How the iPad is Made: Foxconn Gives Marketplace a Rare Peek

Posted by Abe Sauer on April 12, 2012 09:52 AM

Apple's public relations connection to China supplier Foxconn has improved of late. A key report on labor conditions was not excellent, but contained no scandals. The house that Jobs built appears to have weathered the worst of the China storm.

One sign that Apple is turning the (Chinese Red) corner: a "how it's made" video of the iPad shot a Foxconn factory and broadcast by American Public Media's Marketplace, the same show that exposed Apple-Foxconn critic Mike Daisey as a fraud.

Here's how Marketplace teases its report:

Marketplace Shanghai Bureau Chief Rob Schmitz is only the second reporter ever to gain access to visit the factory floor at Apple's Chinese producer Foxconn. See highlights from his tour of the assembly line and the Foxconn facilities. Hear his full audio reports on your local public radio station or online.

It's a fascinating look for both Apple fanboys and Apple critics into the nuts ad bolts (and chips and circuits) process of how the wildly popular device is made.

This new transparency is unusual for Apple but clearly necessary. Also, clearly a winner. See any labor violations in that video? No? Exactly. It all looks kind of sterile and boring, right? Exactly. What it does't look like is abusive -- and that's also the point.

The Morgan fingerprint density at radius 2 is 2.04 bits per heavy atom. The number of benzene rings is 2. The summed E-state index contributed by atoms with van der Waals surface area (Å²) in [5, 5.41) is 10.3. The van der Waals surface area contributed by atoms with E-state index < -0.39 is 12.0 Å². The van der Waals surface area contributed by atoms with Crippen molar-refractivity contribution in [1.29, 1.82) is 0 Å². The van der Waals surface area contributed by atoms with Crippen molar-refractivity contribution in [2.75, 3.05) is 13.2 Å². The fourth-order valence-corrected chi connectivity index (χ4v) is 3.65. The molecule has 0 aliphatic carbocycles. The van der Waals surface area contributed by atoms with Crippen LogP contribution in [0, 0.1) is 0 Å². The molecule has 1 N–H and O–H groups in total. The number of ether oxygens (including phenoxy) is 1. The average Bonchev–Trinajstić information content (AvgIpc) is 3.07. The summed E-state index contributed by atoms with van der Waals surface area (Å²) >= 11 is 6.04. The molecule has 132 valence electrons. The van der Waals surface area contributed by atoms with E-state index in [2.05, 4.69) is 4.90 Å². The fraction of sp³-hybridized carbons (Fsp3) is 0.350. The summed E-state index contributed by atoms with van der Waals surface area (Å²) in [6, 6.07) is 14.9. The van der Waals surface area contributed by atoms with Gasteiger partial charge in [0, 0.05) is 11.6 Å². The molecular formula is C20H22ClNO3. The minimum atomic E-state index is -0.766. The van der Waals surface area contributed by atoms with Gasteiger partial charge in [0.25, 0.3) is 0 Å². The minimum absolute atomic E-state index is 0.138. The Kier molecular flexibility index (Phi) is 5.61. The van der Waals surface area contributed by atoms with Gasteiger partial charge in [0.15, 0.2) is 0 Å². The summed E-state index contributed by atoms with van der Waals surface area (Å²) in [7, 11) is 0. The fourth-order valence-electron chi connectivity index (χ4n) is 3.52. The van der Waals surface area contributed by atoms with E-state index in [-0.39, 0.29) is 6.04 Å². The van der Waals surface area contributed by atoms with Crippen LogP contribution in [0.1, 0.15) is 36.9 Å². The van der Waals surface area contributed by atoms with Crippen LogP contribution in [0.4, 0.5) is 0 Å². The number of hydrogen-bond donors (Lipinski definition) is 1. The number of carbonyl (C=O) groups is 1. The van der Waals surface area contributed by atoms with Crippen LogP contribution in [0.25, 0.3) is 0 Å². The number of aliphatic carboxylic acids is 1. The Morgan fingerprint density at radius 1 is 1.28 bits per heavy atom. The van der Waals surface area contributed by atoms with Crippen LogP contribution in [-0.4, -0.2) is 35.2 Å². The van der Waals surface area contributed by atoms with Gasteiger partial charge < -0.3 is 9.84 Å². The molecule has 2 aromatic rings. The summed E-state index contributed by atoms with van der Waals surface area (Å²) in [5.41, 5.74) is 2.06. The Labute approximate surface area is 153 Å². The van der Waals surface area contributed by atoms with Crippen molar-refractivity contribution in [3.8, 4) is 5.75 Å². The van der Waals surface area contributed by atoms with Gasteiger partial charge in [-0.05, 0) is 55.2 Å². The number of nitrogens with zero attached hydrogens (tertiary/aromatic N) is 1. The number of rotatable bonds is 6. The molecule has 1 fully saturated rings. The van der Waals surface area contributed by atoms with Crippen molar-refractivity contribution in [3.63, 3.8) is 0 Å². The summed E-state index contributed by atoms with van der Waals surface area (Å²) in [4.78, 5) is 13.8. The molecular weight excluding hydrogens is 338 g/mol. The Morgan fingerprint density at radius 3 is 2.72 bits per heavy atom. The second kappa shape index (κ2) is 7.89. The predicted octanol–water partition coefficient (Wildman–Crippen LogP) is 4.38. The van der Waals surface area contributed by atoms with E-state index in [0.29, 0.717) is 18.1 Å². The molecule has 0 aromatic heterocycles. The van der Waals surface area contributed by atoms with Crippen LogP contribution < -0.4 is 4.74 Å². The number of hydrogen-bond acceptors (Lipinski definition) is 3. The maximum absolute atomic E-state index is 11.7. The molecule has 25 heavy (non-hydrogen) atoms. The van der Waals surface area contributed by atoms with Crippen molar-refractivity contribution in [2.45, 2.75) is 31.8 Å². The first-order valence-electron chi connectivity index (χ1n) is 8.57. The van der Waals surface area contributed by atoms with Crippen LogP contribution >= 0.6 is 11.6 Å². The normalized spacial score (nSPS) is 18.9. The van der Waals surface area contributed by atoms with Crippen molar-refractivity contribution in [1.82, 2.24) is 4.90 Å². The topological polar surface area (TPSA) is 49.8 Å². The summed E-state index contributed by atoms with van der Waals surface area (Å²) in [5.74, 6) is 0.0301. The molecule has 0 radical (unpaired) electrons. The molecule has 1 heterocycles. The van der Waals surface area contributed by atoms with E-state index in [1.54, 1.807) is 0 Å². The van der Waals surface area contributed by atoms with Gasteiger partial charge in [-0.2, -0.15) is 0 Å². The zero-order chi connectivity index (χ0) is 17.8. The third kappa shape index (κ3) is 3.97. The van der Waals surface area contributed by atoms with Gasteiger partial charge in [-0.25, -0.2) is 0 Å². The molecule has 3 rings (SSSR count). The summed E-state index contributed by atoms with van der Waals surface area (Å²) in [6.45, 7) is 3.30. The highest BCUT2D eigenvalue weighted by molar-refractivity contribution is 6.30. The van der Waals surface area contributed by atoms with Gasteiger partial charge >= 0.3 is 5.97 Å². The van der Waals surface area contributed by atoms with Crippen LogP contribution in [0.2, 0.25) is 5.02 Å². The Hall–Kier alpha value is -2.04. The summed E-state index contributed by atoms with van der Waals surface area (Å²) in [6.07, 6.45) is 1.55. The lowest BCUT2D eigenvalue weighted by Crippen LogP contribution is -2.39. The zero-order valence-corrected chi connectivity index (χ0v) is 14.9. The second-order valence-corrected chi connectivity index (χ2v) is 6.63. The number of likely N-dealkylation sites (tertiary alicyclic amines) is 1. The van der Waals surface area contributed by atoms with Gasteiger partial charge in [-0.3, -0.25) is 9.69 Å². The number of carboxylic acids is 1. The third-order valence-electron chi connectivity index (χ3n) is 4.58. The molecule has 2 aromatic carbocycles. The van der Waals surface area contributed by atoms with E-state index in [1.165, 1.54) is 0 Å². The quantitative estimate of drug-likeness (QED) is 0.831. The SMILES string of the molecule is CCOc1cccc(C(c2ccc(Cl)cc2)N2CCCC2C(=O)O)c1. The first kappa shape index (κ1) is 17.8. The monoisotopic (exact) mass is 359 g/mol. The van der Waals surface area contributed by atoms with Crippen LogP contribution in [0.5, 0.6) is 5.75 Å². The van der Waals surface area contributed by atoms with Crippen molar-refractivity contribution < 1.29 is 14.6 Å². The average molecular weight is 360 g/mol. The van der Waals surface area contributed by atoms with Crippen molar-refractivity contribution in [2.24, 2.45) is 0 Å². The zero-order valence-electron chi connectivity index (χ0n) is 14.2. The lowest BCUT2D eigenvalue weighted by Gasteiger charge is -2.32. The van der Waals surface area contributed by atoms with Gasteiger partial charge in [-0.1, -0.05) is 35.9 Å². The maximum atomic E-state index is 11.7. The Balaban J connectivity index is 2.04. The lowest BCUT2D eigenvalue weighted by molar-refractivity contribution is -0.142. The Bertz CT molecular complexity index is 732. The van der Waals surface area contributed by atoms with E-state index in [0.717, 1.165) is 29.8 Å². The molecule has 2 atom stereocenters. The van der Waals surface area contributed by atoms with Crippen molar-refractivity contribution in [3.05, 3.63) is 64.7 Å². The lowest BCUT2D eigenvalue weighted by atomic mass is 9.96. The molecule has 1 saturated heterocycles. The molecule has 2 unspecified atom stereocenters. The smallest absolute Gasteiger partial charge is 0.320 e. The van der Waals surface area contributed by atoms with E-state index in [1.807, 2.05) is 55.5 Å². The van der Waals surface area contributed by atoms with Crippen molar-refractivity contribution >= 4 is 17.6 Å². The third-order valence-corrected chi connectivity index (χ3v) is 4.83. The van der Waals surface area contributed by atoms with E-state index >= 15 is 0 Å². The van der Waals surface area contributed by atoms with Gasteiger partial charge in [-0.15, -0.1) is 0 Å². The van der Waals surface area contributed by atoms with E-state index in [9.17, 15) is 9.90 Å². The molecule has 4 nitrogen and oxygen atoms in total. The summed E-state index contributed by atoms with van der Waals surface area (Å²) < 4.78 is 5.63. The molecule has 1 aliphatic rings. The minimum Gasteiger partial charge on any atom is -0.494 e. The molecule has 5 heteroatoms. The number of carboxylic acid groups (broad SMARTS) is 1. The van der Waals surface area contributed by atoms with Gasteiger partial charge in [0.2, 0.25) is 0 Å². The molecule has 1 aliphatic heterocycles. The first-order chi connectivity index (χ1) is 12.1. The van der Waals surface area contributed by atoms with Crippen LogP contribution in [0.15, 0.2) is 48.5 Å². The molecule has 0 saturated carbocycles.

It seems hardly accidental that after exposing Foxconn critic Daisey, Marketplace suddenly gained exclusive access to the manufacturing process. Marketplace maintains an excellent section titled the "Apple Economy." But is the show risking its stellar reputation for integrity in exchange for the rare footage? 

Hard to say. And it's hard to believe that, given his two recent mega-scoops and Apple's marquee status as both manufacturer and SEO goldmine, Marketplace China correspondent Rob Schmitz would have far fewer Twitter followers than Mike Daisey.

Disclosure: Abe Sauer recently appeared on Marketplace to discuss Brandchannel's annual Product Placement Awards.


Sam United States says:

"A key report on labor conditions was not excellent, but contained no scandals."

Let me get this straight. The horrible conditions previously revealed - which are confirmed by the report - are not scandalous? Particularly when said conditions are in service of the world's richest company?

Wow, talk about sweeping under the carpet.

April 13, 2012 11:12 AM #

Ruby Ehle United States says:

I definitely need to  send this to my brother we were just talking about this the other day!

April 16, 2012 04:30 PM #

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